not to prosecute under section 45. These include: where the victim has reached
a voluntary, clear, settled and informed decision to commit suicide, the
suspect was wholly motivated by compassion and where their actions were of
reluctant encouragement or assistance due to a determined wish by the victim.
These propositions could be seen as better in a moral sense but could also
compromise the law that Parliament has set out on the subject. Article writer
Steve Foster, promotes Parliamentary Sovereignty in his article when he says
that “the general and current view of both the domestic and European Courts is
that it is Parliament who should act as the final arbiter on whether the
existing law should be changed, and if so the content of the law”9. Following this, the
judges in any courts are put in a position where they must follow the statutes
in their role as interpreting law not creating it, as was seen in the 2012 case
of Tony Nicklinson10.


Tony Nicklinson and another wanted to make it legal for doctors to
assist in their suicides whilst Martin (another party in the Nicklinson case)
argued that the DPP guidelines needed to be redrawn to make it clearer on what
types of assisting suicide would face prosecution. After these declarations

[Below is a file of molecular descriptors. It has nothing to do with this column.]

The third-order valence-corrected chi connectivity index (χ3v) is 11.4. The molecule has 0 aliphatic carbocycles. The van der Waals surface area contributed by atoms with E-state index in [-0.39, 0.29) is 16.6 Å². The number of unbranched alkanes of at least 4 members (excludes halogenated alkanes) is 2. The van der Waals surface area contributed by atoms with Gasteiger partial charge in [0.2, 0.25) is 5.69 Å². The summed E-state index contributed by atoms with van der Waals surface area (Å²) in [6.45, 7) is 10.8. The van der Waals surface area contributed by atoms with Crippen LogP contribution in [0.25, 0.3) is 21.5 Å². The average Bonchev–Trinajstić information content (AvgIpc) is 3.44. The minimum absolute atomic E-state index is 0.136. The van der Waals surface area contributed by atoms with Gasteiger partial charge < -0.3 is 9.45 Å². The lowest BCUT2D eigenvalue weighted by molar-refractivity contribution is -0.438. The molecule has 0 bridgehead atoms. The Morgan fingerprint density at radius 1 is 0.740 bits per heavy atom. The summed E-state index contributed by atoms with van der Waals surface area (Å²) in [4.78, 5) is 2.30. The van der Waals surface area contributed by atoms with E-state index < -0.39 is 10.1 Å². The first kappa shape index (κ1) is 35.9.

were rejected in the High Court11 Tony Nicklinson passed
away after catching pneumonia. Not content with the Court of Appeal’s decision
(declarations rejected)12, Jane Nicklinson (Tony’s
wife) appealed again to the Supreme Court. In Lord Neuberger’s judgement he
splits the case into three key issues. Regarding issue one (“Is
s2 within the UK’s margin of appreciation under article 8?”) Lord Neuberger
expresses how the Strasbourg jurisprudence does not suggest that there is a
blanket ban on assisted dying and “that in any event the provisions of s2(4)
prevent the ban in this jurisdiction being a “blanket ban” (ibid 63).


Moving on to issue two (Is it constitutionally open
to the UK courts to consider compatibility?) Lord Neuberger believes that “in
a case such as this, the national courts therefore must decide the issue for
themselves” (ibid 70) suggesting that domestic courts and judges do have the
right to determine decisions by their own judgement and not the strict limits
of the Strasbourg court or Parliament. This opinion is continued when he quotes
Lord Hoffman in re G (Adoption: unmarried couple) “the duty of domestic
courts under section 2 of the Act was to “take into account”, rather than to
regard themselves as bound by decisions of the Strasbourg court”13.
This shows the relationship between the European Court of Human Rights and
domestic courts as not as simple as many believe and suggests judges do have
flexibility to use their own knowledge and power to adjudicate cases. Lord
Neuberger finishes his discussion on this specific issue by stating that even
by acknowledging Parliamentary Sovereignty and the lack of a written
constitution it is “in principle, open to a domestic court to consider whether
s2 infringes article 8” and that the more difficult question is whether they should
or not (ibid 76).


The third issue discussed this question and Lord
Neuberger gave a whole section to the moral arguments. In paragraph 90 he says
that he finds it hard to see how a life can be seen to be sacred if it is
lawful for the person whose life it is to end it. However, he does see that